On the night of the murder, Carl followed Batard to his house, where he lived with his cat, Byron. His wife had left him, prompting the move to Richmond. His son, whom Carl had never met, was in the army.
Carl had been in the house before, having located an unlocked window in back. While inside, he had found a house key, which he had taken to the hardware store to make a duplicate before returning the key to its hook. He was careful to wear gloves when in the house. Tonight, he had even pasted thick cardboard to the bottoms of his shoes to avoid leaving shoe patterns anywhere.
He had thought of everything. Five years of planning allowed that.
Carl stood at a rear window and watched Batard fill his night with mundane activities, mostly watching reality shows.
Donning his gloves and using his key, Carl entered the house and walked into the kitchen for a butcher knife before heading to the living room, where Batard sat in his recliner, watching an insipid program.
Surprised, Batard looked at Carl and said, “What are you doing here?”
Carl had expected the question and had prepared his response. “Settling old scores.”
Batard’s face clouded, his forehead wrinkling with worry. He sat forward in his chair and put the foot rest down. Byron hopped down from Batard’s lap.
Carl said, “I didn’t enjoy the community service.”
“Carl Norman,” Batard said, the concerned look suddenly gone, replaced with a friendly smile. He looked as if he didn’t have a care in the world.
“Of course,” Carl said, fuming. He struggled to maintain his composure. Then taking a calming breath, he said, “Batard the Bastard.”
Batard looked at Carl, smiling his same maddening smile. “Yes, I guess I still get called that by students. Indeed, I was definitely born with an unfortunate last name.”
“Don’t you know why I’m here?” Carl asked. His jaw hurt from clenching it.
“You said you were here to settle old scores.”
Carl brought the knife from behind his back. “I’m going to kill you.”
Batard reacted as if Carl had pulled a bottle of wine out as a gift, apparently thinking Carl couldn’t do it. “Well,” said Batard, “why am I not surprised? You always were impulsive.”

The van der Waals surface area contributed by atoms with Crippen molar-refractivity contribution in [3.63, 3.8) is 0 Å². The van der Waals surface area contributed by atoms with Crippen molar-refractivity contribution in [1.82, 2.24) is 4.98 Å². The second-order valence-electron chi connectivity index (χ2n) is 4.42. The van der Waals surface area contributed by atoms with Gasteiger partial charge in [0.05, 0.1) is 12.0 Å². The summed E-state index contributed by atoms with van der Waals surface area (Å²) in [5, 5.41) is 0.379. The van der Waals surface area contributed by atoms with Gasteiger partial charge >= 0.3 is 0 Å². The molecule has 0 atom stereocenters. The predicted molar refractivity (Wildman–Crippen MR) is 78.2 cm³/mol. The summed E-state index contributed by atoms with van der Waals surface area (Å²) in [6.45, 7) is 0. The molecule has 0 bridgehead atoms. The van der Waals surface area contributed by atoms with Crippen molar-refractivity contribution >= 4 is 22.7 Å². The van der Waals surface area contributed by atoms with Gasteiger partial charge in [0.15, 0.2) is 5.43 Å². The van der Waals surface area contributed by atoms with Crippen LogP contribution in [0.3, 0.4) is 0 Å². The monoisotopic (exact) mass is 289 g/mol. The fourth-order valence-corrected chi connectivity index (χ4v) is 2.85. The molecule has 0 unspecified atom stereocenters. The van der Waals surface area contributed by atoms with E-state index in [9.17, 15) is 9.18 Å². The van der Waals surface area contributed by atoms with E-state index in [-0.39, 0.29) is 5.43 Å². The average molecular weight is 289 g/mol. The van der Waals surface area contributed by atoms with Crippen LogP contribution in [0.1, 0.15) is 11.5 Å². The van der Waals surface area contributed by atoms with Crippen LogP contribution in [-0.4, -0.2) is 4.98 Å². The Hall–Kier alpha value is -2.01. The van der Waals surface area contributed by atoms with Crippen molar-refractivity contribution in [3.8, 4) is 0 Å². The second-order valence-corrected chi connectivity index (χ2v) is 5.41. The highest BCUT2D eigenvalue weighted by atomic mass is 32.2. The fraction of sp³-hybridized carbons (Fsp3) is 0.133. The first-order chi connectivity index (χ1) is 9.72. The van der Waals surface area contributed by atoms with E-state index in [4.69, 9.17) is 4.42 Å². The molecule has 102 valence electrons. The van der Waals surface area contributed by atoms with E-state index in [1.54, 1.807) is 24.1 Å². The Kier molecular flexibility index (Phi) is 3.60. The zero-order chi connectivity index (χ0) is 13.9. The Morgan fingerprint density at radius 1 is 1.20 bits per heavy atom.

“But this isn’t impulse,” Carl said. “I’ve been planning this since before graduation.”
“But I bet the first time you thought of killing me was an impulse,” Batard said, but Carl ignored the remark.
“You don’t seem surprised,” Carl said.
The smile broadened. “And you do.”
“Why aren’t you?”
Batard sighed and looked at Carl, shaking his head. “I always figured you for a hothead,” he said.
“You set me up. You placed pot in my locker.”
“No,” Batard said. “I know you thought I did, but if it wasn’t yours, then someone else had a vendetta against you, because it wasn’t me.”
“Of course, it was you,” Carl said. “You even asked me if I was enjoying the community service.”
“Well, I will admit to taking some pleasure in your situation. Quite a bit of pleasure, actually. I freely confess I never liked you. You had intelligence, but you never used it to do anything . . . well . . . constructive.” Batard chuckled, waving his hand at Carl to prove his point. “You were such a smart ass. It’s funny, really. I used to think of you as a real bastard.”
“It doesn’t matter what you think anymore because in a moment you’ll be dead, and I’ll be getting away with murder.”
“You really think you will?” Batard asked, his eyebrows arching. “That would be quite a trick.”
“I don’t think I will; I know it.”
“Somehow I doubt it. Still, hats off to you for being patient. I actually expected you a few years ago, but when it didn’t happen, I forgot about you.”
This surprised Carl. He had expected him? What did he mean?
“Are you saying you knew I would come to kill you?”
“Kill? Maybe not, but yes, I did think you might show up one day to hurt or harass me.”
“There’s no way I could ever harass you the way you harassed me,” Carl said as anger rose in him like lava. “For that reason, killing’s the only revenge.”
“I’m sorry you feel that way,” Batard said. “I really am.”
“I just bet you are,” Carl said, advancing and plunging the knife into Batard’s chest. Acceptance was Batard’s only expression.
Bright blood spurted, and Carl dodged what he could while the cat hissed and scampered from the room. Carl watched Batard die.
“You won’t harass anyone anymore,” he muttered, yet the self-satisfied look on Batard’s face as he died bothered him.
Taking the knife with him, Carl left the house, being careful not to step in the blood, and walked in the shadows to his car parked on a street not far away. Checking the plastic sheeting that now covered the seats to keep blood from getting on the cheap upholstery, he removed his shoes before sitting in the car and placed them and the knife on the plastic.